Farmer continued to explore these ideas in Doc Savage: His Apocalyptic Life, a 'biography' of the classic pulp hero. Not only does Farmer further the conceit of the hero being a real person, but he adds many branches to his Wold Newton family tree. By the end of DS:HAL, we see a huge family of extraordinary folk emerging, from the Spider, James Bond, and Fu Manchu, to Leopold Bloom from Ulysses, Vonnegut's Kilgore Trout, and Farmer's own hero Kickaha from his World of Tiers series - among many others. Farmer adds more outre texts (from Lovecraft's Cthulhu Mythos to Harlan Ellison's talking dog Ralph von Wau Wau) than in his previous work and doesn't claim they are fictionalized to the degree asserted in TA.

Now, many years later, comes this superb volume edited and including work by Win Eckert, who has maintained the premiere site for Wold Newton speculation on the Web. Eckert has coined the term 'Wold Newton Universe' to denote that many more fictional characters than dreamed of by Farmer inhabit the same shared universe. Eckert has added many characters by documenting crossovers between fictitious characters from all media, in all genres, though the pulp theme remains strong. Eckert explains how the WNU 'works' and his own methodology in Myths for the Modern Age. Dr. Peter Coogan contributes an amazing essay, 'Woldnewtonry', which describes the way various writers 'wold', that is bring in more characters and reconcile more contradictory texts. There are many essays here by 'post-Farmerian' writers, such as Chuck Loridans, who reveals which female adventure characters are the 'Daughters of Greystoke'; Brad Mengel, who explores the tangled family tree of Sherlock Holmes; and Dennis Power, who discusses 'Asian Detectives in the Wold Newton Universe', brings Kipling's Mowgli into the Wold Newton Family in an interesting way and provides, with co-writer Coogan, a definitive look at the long and storied life of Burroughs' John Carter of Mars (which is timely what with a feature film on John Carter in pre-production).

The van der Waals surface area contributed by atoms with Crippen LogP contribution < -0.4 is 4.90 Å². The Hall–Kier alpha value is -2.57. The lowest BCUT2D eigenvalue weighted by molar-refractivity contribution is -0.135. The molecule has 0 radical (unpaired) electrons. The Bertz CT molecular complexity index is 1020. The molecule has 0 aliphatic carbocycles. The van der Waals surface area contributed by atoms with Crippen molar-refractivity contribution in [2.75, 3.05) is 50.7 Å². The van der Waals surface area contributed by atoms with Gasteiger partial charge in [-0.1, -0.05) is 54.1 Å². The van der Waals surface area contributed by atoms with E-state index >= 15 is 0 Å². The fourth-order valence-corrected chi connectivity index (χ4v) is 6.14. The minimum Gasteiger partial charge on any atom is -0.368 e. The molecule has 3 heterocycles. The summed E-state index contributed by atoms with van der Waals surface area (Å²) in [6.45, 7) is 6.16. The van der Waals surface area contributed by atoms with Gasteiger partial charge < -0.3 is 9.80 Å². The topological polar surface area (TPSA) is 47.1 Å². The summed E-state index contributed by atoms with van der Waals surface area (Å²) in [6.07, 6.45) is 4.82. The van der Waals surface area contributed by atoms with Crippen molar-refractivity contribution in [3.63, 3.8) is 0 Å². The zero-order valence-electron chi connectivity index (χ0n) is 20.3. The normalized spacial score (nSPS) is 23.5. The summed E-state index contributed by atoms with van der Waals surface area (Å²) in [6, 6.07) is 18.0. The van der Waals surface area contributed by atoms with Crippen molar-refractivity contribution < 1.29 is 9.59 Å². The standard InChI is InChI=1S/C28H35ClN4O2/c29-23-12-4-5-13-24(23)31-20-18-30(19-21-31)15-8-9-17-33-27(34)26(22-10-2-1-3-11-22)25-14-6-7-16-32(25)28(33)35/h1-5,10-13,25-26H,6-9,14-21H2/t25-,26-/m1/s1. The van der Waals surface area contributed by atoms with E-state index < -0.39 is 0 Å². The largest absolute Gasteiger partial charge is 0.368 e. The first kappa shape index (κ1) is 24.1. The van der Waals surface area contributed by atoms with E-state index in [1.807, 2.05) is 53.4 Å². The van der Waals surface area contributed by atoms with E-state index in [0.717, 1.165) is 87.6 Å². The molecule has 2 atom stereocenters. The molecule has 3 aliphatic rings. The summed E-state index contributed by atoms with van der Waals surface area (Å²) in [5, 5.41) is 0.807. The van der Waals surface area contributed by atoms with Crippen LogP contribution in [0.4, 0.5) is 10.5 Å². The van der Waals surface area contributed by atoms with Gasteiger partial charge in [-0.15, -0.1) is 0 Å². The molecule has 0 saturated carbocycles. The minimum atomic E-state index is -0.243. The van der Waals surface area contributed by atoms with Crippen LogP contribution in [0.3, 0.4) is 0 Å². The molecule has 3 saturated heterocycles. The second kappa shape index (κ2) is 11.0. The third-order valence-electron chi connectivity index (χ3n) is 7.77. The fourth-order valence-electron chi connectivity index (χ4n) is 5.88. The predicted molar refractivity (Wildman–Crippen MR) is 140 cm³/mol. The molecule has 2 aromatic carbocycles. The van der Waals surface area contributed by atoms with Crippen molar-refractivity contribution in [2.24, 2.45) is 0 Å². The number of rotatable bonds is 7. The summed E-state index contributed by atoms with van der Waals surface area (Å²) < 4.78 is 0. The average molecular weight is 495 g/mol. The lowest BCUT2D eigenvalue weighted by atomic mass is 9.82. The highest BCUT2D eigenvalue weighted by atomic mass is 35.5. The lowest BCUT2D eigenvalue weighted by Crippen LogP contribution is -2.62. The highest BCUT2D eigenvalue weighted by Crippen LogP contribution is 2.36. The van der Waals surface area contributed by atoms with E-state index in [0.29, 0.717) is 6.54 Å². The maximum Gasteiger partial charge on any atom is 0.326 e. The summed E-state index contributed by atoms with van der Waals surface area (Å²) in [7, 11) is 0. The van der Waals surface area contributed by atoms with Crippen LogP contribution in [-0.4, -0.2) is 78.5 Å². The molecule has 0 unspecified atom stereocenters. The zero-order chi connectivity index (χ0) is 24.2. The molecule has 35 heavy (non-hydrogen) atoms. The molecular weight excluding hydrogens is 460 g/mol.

I cannot recommend this book highly enough to any and all fans of Philip Jose Farmer, pulp heroes, Tarzan, Holmes, or crossover fiction such as the League of Extraordinary Gentleman (for which MFTMA contributor Jess Nevins has penned two exhaustive companion volumes). You may not agree with all of the theories about your favorite genre characters and the connections between them (just as in real scholarship, the 'parascholarship' employed here invites a wide range of sometimes conflicting theories - attempting to reconcile them into a cohesive universe is one of the many thrills of 'The Game'). But you will definitely have an incredibly entertaining and informative read.
21 of 22 people found the following review helpful
5.0 out of 5 stars The Game is Afoot! Nov. 1 2005
By Kevin T. Heim - Published on Amazon.com
Format:Paperback